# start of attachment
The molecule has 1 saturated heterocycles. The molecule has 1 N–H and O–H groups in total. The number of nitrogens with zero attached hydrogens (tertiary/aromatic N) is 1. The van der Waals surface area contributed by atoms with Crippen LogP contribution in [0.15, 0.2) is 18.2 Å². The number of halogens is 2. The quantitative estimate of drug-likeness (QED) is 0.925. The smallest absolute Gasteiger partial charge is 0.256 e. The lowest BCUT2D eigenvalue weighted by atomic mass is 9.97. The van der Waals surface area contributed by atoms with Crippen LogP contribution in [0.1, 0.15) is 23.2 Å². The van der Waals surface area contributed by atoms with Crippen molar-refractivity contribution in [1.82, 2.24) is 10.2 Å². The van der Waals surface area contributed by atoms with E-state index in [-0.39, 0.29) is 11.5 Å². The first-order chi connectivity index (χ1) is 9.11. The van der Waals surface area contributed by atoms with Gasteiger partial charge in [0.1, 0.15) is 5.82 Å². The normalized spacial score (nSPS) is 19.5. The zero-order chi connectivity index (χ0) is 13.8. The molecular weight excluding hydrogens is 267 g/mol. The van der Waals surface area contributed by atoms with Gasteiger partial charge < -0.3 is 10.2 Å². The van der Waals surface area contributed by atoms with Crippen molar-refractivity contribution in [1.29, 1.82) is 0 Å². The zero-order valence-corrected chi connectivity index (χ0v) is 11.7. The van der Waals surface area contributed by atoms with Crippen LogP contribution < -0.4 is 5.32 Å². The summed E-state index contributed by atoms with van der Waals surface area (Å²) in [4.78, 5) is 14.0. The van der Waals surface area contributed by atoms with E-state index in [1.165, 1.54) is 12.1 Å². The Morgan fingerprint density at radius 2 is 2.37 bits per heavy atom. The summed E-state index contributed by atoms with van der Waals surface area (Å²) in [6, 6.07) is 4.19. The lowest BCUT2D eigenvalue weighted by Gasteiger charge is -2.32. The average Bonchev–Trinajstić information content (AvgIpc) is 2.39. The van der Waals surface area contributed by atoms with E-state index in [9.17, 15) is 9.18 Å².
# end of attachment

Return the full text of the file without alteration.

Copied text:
The molecule has 1 saturated heterocycles. The molecule has 1 N–H and O–H groups in total. The number of nitrogens with zero attached hydrogens (tertiary/aromatic N) is 1. The van der Waals surface area contributed by atoms with Crippen LogP contribution in [0.15, 0.2) is 18.2 Å². The number of halogens is 2. The quantitative estimate of drug-likeness (QED) is 0.925. The smallest absolute Gasteiger partial charge is 0.256 e. The lowest BCUT2D eigenvalue weighted by atomic mass is 9.97. The van der Waals surface area contributed by atoms with Crippen LogP contribution in [0.1, 0.15) is 23.2 Å². The van der Waals surface area contributed by atoms with Crippen molar-refractivity contribution in [1.82, 2.24) is 10.2 Å². The van der Waals surface area contributed by atoms with E-state index in [-0.39, 0.29) is 11.5 Å². The first-order chi connectivity index (χ1) is 9.11. The van der Waals surface area contributed by atoms with Gasteiger partial charge in [0.1, 0.15) is 5.82 Å². The normalized spacial score (nSPS) is 19.5. The zero-order chi connectivity index (χ0) is 13.8. The molecular weight excluding hydrogens is 267 g/mol. The van der Waals surface area contributed by atoms with Gasteiger partial charge < -0.3 is 10.2 Å². The van der Waals surface area contributed by atoms with Crippen molar-refractivity contribution in [1.29, 1.82) is 0 Å². The zero-order valence-corrected chi connectivity index (χ0v) is 11.7. The van der Waals surface area contributed by atoms with Crippen LogP contribution < -0.4 is 5.32 Å². The summed E-state index contributed by atoms with van der Waals surface area (Å²) in [4.78, 5) is 14.0. The van der Waals surface area contributed by atoms with E-state index in [1.165, 1.54) is 12.1 Å². The Morgan fingerprint density at radius 2 is 2.37 bits per heavy atom. The summed E-state index contributed by atoms with van der Waals surface area (Å²) in [6, 6.07) is 4.19. The lowest BCUT2D eigenvalue weighted by Gasteiger charge is -2.32. The average Bonchev–Trinajstić information content (AvgIpc) is 2.39. The van der Waals surface area contributed by atoms with E-state index in [9.17, 15) is 9.18 Å².